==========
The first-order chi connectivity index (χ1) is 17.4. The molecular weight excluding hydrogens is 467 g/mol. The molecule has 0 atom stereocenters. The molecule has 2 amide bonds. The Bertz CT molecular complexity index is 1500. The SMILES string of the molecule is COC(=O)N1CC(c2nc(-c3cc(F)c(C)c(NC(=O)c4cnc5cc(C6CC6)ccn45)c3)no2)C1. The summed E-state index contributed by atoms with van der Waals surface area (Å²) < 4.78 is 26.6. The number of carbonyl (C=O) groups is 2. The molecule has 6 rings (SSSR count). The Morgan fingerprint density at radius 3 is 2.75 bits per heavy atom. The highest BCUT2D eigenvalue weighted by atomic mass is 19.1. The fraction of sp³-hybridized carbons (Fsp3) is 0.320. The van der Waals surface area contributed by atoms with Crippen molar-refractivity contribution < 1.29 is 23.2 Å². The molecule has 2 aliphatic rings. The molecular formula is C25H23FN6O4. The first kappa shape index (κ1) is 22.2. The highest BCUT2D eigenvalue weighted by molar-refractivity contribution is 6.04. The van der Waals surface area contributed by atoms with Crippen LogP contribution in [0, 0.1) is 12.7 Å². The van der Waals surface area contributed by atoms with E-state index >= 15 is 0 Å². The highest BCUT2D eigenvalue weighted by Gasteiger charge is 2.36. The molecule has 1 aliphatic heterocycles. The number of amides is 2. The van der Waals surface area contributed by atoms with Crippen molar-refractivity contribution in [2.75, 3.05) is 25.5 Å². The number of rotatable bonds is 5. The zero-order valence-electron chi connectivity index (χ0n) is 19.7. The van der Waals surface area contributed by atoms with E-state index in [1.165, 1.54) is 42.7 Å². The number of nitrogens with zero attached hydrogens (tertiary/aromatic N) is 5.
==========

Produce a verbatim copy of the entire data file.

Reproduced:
The first-order chi connectivity index (χ1) is 17.4. The molecular weight excluding hydrogens is 467 g/mol. The molecule has 0 atom stereocenters. The molecule has 2 amide bonds. The Bertz CT molecular complexity index is 1500. The SMILES string of the molecule is COC(=O)N1CC(c2nc(-c3cc(F)c(C)c(NC(=O)c4cnc5cc(C6CC6)ccn45)c3)no2)C1. The summed E-state index contributed by atoms with van der Waals surface area (Å²) < 4.78 is 26.6. The number of carbonyl (C=O) groups is 2. The molecule has 6 rings (SSSR count). The Morgan fingerprint density at radius 3 is 2.75 bits per heavy atom. The highest BCUT2D eigenvalue weighted by atomic mass is 19.1. The fraction of sp³-hybridized carbons (Fsp3) is 0.320. The van der Waals surface area contributed by atoms with Crippen molar-refractivity contribution < 1.29 is 23.2 Å². The molecule has 2 aliphatic rings. The molecular formula is C25H23FN6O4. The first kappa shape index (κ1) is 22.2. The highest BCUT2D eigenvalue weighted by molar-refractivity contribution is 6.04. The van der Waals surface area contributed by atoms with Crippen LogP contribution in [0, 0.1) is 12.7 Å². The van der Waals surface area contributed by atoms with E-state index >= 15 is 0 Å². The highest BCUT2D eigenvalue weighted by Gasteiger charge is 2.36. The molecule has 1 aliphatic heterocycles. The number of amides is 2. The van der Waals surface area contributed by atoms with Crippen molar-refractivity contribution in [2.75, 3.05) is 25.5 Å². The number of rotatable bonds is 5. The zero-order valence-electron chi connectivity index (χ0n) is 19.7. The van der Waals surface area contributed by atoms with E-state index in [1.165, 1.54) is 42.7 Å². The number of nitrogens with zero attached hydrogens (tertiary/aromatic N) is 5.